Tada never asks Teresa if she can use chopsticks. He never comments on her Japanese ability. He doesn’t even comment on her foreign physical features–he just LIKES the girl for who she is–not where she is from. I can’t tell you how refreshing it is to see Japanese media that doesn’t highlight all the cultural differences of how foreigners don’t fit into Japan. This anime does a great job of showing a foreign woman fit seamlessly into Japanese society…. with a Japanese man accepting that fact, no questions asked.
Tada and Teresa are Boring, but Likable
Teresa, despite being a supposed foreigner, acts like a typical Japanese girl. She’s cute, demure, polite and has a high-pitched squeaky voice. While she may not be all that interesting and a little dense, she’s definitely not a detestable character.
I’m a fan of Tada; although I do admit, he’s kind of vanilla as well. Still, he’s a good guy with dreams and aspirations and treats Teresa and his friends/family very well. Although it’s somewhat unrealistic, he’s also very open for a Japanese man. He tells Teresa his heart’s deepest, darkest secrets (despite her being a foreigner!) and she listens with a smile. It’s cute.
Hints at Japan’s Internationalization
With a declining population, labor shortage, and rise of tourism–Japan is seeing (and needing) more foreigners than ever. The amount of foreigners that I saw in Japan while traveling in 2016 is almost double compared to when I lived in Niigata in 2010.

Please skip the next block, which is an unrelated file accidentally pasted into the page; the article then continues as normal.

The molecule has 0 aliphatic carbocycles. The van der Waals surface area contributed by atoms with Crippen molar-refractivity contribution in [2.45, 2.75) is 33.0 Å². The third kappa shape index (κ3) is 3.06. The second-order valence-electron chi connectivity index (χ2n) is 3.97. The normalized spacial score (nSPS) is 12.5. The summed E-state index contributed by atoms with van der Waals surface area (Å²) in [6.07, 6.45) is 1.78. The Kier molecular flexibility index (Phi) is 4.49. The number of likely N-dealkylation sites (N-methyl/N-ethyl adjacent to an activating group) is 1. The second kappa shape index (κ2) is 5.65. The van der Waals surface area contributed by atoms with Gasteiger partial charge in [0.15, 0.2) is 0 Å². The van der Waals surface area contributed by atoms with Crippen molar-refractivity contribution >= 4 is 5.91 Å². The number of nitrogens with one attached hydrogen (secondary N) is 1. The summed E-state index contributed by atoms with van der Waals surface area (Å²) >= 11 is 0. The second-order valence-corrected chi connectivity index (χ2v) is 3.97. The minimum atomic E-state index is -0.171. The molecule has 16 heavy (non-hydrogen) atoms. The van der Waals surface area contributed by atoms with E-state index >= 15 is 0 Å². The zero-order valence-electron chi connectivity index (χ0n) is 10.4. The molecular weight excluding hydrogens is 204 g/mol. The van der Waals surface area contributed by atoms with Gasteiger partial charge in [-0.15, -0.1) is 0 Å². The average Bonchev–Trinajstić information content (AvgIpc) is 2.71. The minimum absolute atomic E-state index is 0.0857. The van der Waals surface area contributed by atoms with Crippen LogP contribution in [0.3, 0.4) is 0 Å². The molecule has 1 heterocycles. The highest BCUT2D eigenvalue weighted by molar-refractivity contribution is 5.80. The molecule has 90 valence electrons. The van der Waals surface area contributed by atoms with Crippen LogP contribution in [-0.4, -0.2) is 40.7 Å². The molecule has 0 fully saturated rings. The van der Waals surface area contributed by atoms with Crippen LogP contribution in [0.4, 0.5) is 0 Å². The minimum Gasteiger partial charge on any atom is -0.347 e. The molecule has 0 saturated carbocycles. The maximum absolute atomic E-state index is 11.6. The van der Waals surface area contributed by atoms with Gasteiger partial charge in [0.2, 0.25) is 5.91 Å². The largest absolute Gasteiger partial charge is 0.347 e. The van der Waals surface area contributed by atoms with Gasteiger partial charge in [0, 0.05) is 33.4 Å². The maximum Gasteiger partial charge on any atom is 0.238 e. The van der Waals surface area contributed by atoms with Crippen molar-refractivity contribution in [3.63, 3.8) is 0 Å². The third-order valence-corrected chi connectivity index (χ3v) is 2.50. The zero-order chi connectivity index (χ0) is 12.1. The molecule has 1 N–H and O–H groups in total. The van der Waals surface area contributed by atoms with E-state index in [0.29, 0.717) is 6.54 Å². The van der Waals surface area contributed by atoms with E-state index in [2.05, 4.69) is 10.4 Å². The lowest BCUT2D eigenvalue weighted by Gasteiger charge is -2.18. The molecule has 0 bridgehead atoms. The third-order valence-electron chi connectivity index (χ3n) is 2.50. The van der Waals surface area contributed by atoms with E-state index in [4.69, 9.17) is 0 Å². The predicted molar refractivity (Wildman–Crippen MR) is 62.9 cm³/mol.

It’s a fact that there are way more foreigners in Japan now. While most foreigners don’t stay in Japan for the long-haul, all the short-term tourists are helping the Japanese people become a little more accustomed to seeing and interacting with foreigners. To take it a step further, I think Japanese people are even starting to realize that within this crowd of tourists/exchange students/overseas workers, there are actually a good number of assimilated, Japanese-speaking foreigners–just like this anime highlights.
Honestly, if the interaction between Teresa and Tada were the norm in Japan I probably wouldn’t have left. This anime presents an alternate-Japan I someday hope becomes reality.
Finally… Should You Watch This Show?
No. You shouldn’t. It’s shojo (girly-anime) garbage–but it’s better than most other garbage. There are still a lot of eye-rolling, anti-feminist anime moments in the show; but not enough to make me quit. Teresa and Tada have sucked me in and now I must watch until the very end.
Whether you watch Tada-Kun or not, one thing is for certain: this is a show that paints a very positive image of an AMWF relationship, as well as foreign-Japanese interaction in Japan.
Tada-Kun is now airing and can be seen on Crunchyroll, if interested.
Whenever I travel somewhere new, especially a city, I always find myself asking the same question:
Could I actually live here–or better yet–settle down here?